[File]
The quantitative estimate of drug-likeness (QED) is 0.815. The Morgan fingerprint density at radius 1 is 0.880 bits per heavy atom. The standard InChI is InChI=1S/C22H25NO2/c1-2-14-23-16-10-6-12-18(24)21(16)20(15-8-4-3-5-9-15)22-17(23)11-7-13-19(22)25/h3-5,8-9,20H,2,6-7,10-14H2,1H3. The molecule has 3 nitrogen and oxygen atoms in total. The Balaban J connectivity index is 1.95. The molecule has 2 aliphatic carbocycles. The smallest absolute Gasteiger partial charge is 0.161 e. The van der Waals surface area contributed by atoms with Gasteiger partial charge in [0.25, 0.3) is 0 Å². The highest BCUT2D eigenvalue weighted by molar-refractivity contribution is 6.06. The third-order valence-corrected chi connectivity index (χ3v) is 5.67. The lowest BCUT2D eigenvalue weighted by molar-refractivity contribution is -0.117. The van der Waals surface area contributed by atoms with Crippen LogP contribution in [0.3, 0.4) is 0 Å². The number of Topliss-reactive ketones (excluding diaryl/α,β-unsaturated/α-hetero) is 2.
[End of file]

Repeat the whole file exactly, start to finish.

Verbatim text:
The quantitative estimate of drug-likeness (QED) is 0.815. The Morgan fingerprint density at radius 1 is 0.880 bits per heavy atom. The standard InChI is InChI=1S/C22H25NO2/c1-2-14-23-16-10-6-12-18(24)21(16)20(15-8-4-3-5-9-15)22-17(23)11-7-13-19(22)25/h3-5,8-9,20H,2,6-7,10-14H2,1H3. The molecule has 3 nitrogen and oxygen atoms in total. The Balaban J connectivity index is 1.95. The molecule has 2 aliphatic carbocycles. The smallest absolute Gasteiger partial charge is 0.161 e. The van der Waals surface area contributed by atoms with Gasteiger partial charge in [0.25, 0.3) is 0 Å². The highest BCUT2D eigenvalue weighted by molar-refractivity contribution is 6.06. The third-order valence-corrected chi connectivity index (χ3v) is 5.67. The lowest BCUT2D eigenvalue weighted by molar-refractivity contribution is -0.117. The van der Waals surface area contributed by atoms with Crippen LogP contribution in [0.3, 0.4) is 0 Å². The number of Topliss-reactive ketones (excluding diaryl/α,β-unsaturated/α-hetero) is 2.